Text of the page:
Written by Dylan Brandsema
For all intents and purposes, Hardcore Henry is the best film based on a video game that isn’t actually based on a video game.
Essentially a feature length expansion of a music video by the director’s band called “Bad Motherfucker,” the film is – as far as I know – the first film to be shot entirely from the 1st person perspective that isn’t a found-footage horror movie. This filming style, above all, gives it two distinct characteristics: the first is that it relies solely on the audience’s ability (and willingness) to step all the way into the protagonist’s shoes, more so and in a different way than any film made previously. The second is that it is one of many in an ongoing string of modern movies that exist exclusively to sell a gimmick. Just like Richard Linklater’s 12-year experiment Boyhood, Inarritu’s one-shot wonder Birdman, and more recently, Sean Baker’s iPhone-filmed Tangerine, it’s guaranteed that much of the audience going to see Hardcore Henry will only be there to see if a GoPro-shot first-person action movie is something that can rightfully exist.
Much like the other films, how much enjoyment you get out of Hardcore Henry is dependent on how long you can tolerate the gimmick. Those susceptible to motion sickness will likely leave the theater before the end (exactly two people left my screening about 30 minutes in), and those who can tolerate it will have to decide how much they do or don’t care about plot and characters to be able to be sucked into the spectacle.
General plot synopsis: a cyborg-man hybrid, apparently named Henry, is awoken in a lab by a woman claiming to be his wife. She tells him he’s a fallen soldier. They escape from an intrusion by the cartoonishly sinister Akan (Danila Kozlovsky, looking a lot like Alak Tarr from SyFy’s Defiance) through an escape pod. After, Henry is rescued and recruited by a shapeshifting(?) handicapped man named Jimmy (Sharlto Copley), who externally takes the form of many different characters throughout the film. The two unite to stop Akan an his evil army from creating a legion of minion clones…or something like that. Not less than a quarter way through the film, all coherence of plot, story, and characters is violently thrown out the window and is instead traded for multiple sequences of back-to-back, wall-to-wall over-the-top action that plays out like the most intense levels of a first person shooter.
I’ve mentioned video games again, and not unreasonably. The direction given to most of the film’s action set pieces is clearly influenced by a lot of action video game narratives. Despite the disaster of a story that attempts to piece it all together (or, in this case, the lack of one), it is constantly and consistently loads of fun to watch. I am not normally the kind of critic to excuse a lack of substance for substitution with straightforward surface-level entertainment, but in the case of Hardcore Henry, the overblown spectacle is just so much fun to witness that I have become a traitor to my own principle. There’s a particular sequence towards the end in which Henry battles a large army of Akan’s minions that is truly a one-of-a-kind extravaganza. He’s been beaten almost to a pulp, and just when it seems he’s down for the count, he injects two comically large needles full of adrenaline into his legs as Queen’s “Don’t Stop Me Now” begins to play. An unrelenting onslaught of chaos and carnage ensues that will make even the most seasoned action movie fans salivate with wonderment. When the sequence reached it’s climax, and Henry finally faces off with Akan one-on-one, I kept expecting to hear someone in the audience scream “Final boss!” Action cinema is rarely as engaging and as entertaining as this.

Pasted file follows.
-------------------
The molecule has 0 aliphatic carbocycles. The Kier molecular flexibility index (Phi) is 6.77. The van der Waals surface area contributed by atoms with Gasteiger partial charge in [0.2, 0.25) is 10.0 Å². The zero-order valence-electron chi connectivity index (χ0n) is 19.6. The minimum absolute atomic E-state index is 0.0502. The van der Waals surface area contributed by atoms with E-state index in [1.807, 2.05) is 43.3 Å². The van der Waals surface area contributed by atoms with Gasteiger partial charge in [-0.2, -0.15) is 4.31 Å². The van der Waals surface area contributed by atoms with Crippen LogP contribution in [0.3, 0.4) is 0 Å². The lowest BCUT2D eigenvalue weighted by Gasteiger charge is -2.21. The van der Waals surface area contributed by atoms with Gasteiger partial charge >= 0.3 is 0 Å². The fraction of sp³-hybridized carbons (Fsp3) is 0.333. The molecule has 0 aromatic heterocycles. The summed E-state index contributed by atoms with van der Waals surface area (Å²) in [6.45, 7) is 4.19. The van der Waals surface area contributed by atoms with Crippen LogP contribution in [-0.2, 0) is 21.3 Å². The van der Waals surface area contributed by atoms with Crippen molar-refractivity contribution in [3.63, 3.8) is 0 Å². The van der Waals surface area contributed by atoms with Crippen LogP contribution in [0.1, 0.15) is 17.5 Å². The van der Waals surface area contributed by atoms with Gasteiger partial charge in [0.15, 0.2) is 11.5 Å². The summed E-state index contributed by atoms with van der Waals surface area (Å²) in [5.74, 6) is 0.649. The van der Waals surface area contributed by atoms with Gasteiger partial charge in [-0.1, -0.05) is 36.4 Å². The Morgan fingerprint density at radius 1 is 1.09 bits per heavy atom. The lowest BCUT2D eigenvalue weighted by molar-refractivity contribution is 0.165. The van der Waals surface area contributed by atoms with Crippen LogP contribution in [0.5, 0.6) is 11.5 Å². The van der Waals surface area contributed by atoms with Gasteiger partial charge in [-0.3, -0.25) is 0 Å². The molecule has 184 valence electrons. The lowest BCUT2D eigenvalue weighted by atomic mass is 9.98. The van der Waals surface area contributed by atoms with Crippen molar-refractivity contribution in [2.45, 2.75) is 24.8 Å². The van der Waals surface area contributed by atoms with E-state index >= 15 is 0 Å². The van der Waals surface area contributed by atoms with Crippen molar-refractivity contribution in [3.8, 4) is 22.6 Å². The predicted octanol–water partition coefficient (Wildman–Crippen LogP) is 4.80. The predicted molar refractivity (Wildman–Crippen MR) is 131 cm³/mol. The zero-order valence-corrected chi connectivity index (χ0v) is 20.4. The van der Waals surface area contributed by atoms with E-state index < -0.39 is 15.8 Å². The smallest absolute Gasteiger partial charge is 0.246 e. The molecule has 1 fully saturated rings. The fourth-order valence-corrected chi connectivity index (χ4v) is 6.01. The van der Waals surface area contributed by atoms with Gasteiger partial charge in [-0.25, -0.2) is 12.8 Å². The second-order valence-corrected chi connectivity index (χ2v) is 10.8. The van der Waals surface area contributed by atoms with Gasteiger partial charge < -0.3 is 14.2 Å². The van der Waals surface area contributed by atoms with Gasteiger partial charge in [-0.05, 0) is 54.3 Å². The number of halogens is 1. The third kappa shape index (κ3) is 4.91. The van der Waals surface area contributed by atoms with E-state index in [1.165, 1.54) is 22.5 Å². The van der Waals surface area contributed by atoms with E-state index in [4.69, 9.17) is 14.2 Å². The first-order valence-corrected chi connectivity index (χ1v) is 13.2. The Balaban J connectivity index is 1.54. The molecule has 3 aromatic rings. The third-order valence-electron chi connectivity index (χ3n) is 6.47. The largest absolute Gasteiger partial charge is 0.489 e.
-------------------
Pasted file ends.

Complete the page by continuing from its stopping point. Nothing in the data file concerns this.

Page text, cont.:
Remembering Hardcore Henry is like remembering being on a roller coaster. The details are foggy, and you can’t quite remember where the loop-de-loops were, but all you know is you had a blast. I haven’t a single clue what actually went on in Hardcore Henry, but I surely had a blast watching it. In spite of its own silliness, Sharlto Copley changing into a new character every other scene remained repeatedly amusing. The often ludicrous use of both original and contemporary music and gave the film a very odd, but quick pacing. But mostly, the expertly choreographed and brilliantly framed balls-to-the-wall outrageous array of action sequences make Hardcore Henry, in the best possible way, a high-octane action movie experience like nothing that’s come before.
It’s a movie that works if you let it work you – if you can buy into the gimmick, and set yourself free for 96 minutes, Hardcore Henry is one hell of a roller coaster ride.
OVERALL RATING: 7/10
Side note: Tim Roth’s total screen time in this film has to be the new record for well-known, popular actors having limited screen time in a movie. I wasn’t timing it, but I’m pretty positive the cut-up segments from his single shot involvement totals up to less than a minute. I wonder how much he got paid for that.
Hardcore Henry is currently in theaters across the country.
Dylan Brandsema is a staff writer for Pop-Break specializing in film and television. When he isn’t writing reviews or spending too much analyzing the medium, he’s writing and directing his own independent films as well as drinking way too much soda. Currently at full-time film major at Full Sail University, Dylan eats, sleeps, and breathes everything related to the cinema. You can follow him on Twitter @SneakyOstrich69.